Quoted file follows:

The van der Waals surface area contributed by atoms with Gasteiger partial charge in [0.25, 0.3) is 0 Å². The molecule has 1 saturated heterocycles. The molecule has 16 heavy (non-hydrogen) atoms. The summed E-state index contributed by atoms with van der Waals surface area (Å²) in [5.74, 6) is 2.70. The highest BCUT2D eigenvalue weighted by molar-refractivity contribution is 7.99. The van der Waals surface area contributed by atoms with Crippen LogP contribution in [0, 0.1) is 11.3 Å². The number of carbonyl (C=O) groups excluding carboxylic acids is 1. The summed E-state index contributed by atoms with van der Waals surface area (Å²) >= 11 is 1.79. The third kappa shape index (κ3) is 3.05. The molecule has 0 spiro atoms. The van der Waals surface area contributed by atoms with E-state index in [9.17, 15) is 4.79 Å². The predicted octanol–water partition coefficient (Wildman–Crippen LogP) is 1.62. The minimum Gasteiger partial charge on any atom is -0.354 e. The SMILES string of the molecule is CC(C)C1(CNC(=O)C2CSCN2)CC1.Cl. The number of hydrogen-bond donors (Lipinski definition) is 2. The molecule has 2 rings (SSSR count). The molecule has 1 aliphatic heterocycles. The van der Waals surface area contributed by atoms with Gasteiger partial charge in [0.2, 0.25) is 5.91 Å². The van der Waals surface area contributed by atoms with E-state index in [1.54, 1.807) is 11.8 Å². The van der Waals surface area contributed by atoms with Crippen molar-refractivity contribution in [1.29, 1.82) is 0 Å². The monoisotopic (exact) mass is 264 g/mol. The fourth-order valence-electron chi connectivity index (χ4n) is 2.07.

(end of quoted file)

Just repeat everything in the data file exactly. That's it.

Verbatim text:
The van der Waals surface area contributed by atoms with Gasteiger partial charge in [0.25, 0.3) is 0 Å². The molecule has 1 saturated heterocycles. The molecule has 16 heavy (non-hydrogen) atoms. The summed E-state index contributed by atoms with van der Waals surface area (Å²) in [5.74, 6) is 2.70. The highest BCUT2D eigenvalue weighted by molar-refractivity contribution is 7.99. The van der Waals surface area contributed by atoms with Crippen LogP contribution in [0, 0.1) is 11.3 Å². The number of carbonyl (C=O) groups excluding carboxylic acids is 1. The summed E-state index contributed by atoms with van der Waals surface area (Å²) >= 11 is 1.79. The third kappa shape index (κ3) is 3.05. The molecule has 0 spiro atoms. The van der Waals surface area contributed by atoms with E-state index in [9.17, 15) is 4.79 Å². The predicted octanol–water partition coefficient (Wildman–Crippen LogP) is 1.62. The minimum Gasteiger partial charge on any atom is -0.354 e. The SMILES string of the molecule is CC(C)C1(CNC(=O)C2CSCN2)CC1.Cl. The number of hydrogen-bond donors (Lipinski definition) is 2. The molecule has 2 rings (SSSR count). The molecule has 1 aliphatic heterocycles. The van der Waals surface area contributed by atoms with Gasteiger partial charge in [0.2, 0.25) is 5.91 Å². The van der Waals surface area contributed by atoms with E-state index in [1.54, 1.807) is 11.8 Å². The van der Waals surface area contributed by atoms with Crippen molar-refractivity contribution in [1.29, 1.82) is 0 Å². The monoisotopic (exact) mass is 264 g/mol. The fourth-order valence-electron chi connectivity index (χ4n) is 2.07.